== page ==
Sunday, September 14, 2014

Indiana Gubernatorial Elections: 1980-2012

There was much abuzz about former Indiana governor Bayh running again for governor--recently deflated when he announced definitively that he was not running. For the last decade, Indiana has been solidly red, and since I was in California & Illinois for several years prior to that, I had little memory of Indiana politics before Mitch Daniels. Presuming I can trust the voting record supplied by Wikipedia (don't tell any of my students), I plotted the Indiana gubernatorial elections since 1980 by number of votes. I also included the winning governor's name, and highlighted if he was an incumbent (bold, and "-I"). In 2012 Republican Mike Pence won with less than 50% of the vote, although the Indiana Republican representatives won a super-majority in both houses.

While there was a 3rd (and once, a 4th in 1984) party candidate on the ballot for all years except one (1988), none of the races could have been won for the losing candidate if all of the 3rd party votes were cast for him instead.

What is interesting as I look at the graph, are the three surges, one for Democrats in 1992, which saw an 18% jump in Democrat voters compared to the previous election (with a 22% fall in Republican voters), and two subsequent Republican surges in 2004 & 2008, with, respectively, a 30% & 17% increase over the previous election, and very little fall in Democrat votes. In 2012 there was a plummeting of Republican votes, with a 23% fall, and a slight increase in Democrat votes. On the one hand, Indiana likes to re-elect their governors (at least for the last 32 years), indicating that Pence should win a second term in 2014. On the other hand, given that Pence won with less than 50% of the vote, and his policies since then have been very unpopular, it may spell trouble, especially given the demographic shifts as the youth cohort which has been voting strongly Democrat, only continues to increase.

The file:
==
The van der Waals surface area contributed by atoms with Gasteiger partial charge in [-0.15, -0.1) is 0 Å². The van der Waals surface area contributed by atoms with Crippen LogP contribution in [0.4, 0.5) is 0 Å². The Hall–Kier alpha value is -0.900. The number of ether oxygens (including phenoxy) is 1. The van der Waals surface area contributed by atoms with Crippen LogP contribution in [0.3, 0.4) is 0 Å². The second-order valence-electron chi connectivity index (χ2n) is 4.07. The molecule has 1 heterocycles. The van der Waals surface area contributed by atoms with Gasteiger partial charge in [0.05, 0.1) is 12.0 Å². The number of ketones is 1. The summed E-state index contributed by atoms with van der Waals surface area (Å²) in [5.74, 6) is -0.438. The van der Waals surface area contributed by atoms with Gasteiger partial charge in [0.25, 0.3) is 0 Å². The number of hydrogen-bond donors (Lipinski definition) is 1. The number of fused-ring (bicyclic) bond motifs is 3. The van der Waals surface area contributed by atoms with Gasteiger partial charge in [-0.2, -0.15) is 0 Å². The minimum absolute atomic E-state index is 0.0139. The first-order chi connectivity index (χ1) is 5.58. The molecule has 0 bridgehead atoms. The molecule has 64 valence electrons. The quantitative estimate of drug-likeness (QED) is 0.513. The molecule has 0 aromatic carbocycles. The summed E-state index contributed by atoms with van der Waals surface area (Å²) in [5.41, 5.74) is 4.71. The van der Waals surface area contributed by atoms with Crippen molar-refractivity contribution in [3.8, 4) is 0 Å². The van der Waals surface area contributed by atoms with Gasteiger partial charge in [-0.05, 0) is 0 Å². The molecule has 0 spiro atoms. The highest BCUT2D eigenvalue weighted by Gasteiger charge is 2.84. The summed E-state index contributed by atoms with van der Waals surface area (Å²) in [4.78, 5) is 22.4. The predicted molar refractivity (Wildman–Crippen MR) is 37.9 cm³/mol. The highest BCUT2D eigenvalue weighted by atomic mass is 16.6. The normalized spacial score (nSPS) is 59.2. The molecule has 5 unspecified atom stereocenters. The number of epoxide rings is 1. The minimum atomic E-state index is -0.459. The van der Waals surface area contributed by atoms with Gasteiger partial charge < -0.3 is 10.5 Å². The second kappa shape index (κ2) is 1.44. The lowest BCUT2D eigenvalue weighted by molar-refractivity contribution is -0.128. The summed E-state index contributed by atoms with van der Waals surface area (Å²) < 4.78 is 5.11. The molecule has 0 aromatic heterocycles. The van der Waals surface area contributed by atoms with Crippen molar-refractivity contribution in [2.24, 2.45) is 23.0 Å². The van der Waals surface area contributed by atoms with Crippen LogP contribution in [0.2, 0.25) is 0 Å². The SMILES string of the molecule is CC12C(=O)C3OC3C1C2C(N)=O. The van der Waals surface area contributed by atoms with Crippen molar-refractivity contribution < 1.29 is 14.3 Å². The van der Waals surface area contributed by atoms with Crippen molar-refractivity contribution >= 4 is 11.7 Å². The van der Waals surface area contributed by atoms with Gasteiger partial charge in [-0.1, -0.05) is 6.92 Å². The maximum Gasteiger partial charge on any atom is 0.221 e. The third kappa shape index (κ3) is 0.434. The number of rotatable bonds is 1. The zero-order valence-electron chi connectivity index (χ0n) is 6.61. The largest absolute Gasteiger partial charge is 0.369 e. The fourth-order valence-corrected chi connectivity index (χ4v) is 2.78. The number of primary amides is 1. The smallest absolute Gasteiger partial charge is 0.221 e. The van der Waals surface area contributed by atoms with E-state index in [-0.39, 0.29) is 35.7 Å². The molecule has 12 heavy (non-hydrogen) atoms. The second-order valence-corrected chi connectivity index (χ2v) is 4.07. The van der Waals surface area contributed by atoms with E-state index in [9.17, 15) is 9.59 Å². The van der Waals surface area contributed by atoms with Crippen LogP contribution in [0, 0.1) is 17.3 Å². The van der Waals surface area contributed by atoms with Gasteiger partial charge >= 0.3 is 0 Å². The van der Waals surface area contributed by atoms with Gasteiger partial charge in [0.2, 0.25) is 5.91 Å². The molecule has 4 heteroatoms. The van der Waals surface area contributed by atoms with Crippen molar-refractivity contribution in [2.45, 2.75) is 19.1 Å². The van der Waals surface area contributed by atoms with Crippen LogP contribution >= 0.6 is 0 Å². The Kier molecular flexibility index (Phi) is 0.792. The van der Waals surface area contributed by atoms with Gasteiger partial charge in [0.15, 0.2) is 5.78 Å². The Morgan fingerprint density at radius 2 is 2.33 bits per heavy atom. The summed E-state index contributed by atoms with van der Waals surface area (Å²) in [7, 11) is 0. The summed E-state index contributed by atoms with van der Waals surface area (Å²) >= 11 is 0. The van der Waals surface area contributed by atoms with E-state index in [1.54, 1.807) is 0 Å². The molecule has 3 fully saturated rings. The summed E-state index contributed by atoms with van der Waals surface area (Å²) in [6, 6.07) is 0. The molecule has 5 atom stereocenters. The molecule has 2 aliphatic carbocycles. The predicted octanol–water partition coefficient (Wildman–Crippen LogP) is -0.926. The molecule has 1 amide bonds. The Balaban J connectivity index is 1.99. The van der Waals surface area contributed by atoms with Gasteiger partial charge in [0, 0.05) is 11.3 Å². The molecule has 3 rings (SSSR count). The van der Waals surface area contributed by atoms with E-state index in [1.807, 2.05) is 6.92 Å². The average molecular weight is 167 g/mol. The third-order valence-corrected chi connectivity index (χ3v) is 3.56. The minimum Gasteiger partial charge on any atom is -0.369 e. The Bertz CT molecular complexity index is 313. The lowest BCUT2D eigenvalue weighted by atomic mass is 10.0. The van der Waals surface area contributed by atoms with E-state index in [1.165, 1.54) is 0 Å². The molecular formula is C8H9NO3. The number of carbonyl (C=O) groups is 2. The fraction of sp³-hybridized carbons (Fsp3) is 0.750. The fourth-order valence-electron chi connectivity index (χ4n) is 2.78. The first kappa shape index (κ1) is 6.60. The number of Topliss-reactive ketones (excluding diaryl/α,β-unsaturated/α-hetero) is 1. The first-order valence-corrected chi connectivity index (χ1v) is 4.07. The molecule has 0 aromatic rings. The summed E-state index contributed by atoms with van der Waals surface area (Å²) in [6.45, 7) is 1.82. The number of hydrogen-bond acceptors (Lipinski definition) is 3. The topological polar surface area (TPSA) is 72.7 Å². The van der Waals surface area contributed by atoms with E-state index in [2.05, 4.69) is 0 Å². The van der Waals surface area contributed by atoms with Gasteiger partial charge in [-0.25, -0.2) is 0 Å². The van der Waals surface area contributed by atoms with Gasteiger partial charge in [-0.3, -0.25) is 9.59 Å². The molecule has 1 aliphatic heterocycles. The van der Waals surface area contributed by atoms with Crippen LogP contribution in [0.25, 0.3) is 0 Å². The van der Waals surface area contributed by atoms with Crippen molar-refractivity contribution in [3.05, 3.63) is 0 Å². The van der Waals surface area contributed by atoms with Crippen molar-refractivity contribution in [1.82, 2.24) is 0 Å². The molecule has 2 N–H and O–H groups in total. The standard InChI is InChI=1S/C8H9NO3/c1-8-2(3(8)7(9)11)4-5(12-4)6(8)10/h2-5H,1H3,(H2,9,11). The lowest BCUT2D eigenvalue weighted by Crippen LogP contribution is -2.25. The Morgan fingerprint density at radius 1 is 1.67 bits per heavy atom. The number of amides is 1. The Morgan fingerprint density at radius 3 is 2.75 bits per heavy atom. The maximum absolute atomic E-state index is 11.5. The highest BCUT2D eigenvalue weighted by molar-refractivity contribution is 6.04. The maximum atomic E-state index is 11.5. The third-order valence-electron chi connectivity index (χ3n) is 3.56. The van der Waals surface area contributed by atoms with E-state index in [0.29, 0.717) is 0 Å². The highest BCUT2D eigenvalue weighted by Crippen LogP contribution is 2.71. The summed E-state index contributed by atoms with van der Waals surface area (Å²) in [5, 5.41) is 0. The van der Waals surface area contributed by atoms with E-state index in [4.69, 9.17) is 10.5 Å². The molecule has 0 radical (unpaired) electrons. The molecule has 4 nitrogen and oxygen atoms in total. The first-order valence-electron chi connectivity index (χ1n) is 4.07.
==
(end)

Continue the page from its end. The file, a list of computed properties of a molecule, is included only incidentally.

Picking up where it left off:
What would be interesting is to elucidate the factors that caused the 2004 & 2008 Republican voter surges. The 2012 drop is understandable, since the election after the incumbent leaves typically shows a significant drop, while the second year typically shows a significant increase, except for Orr's reelection in 1984.

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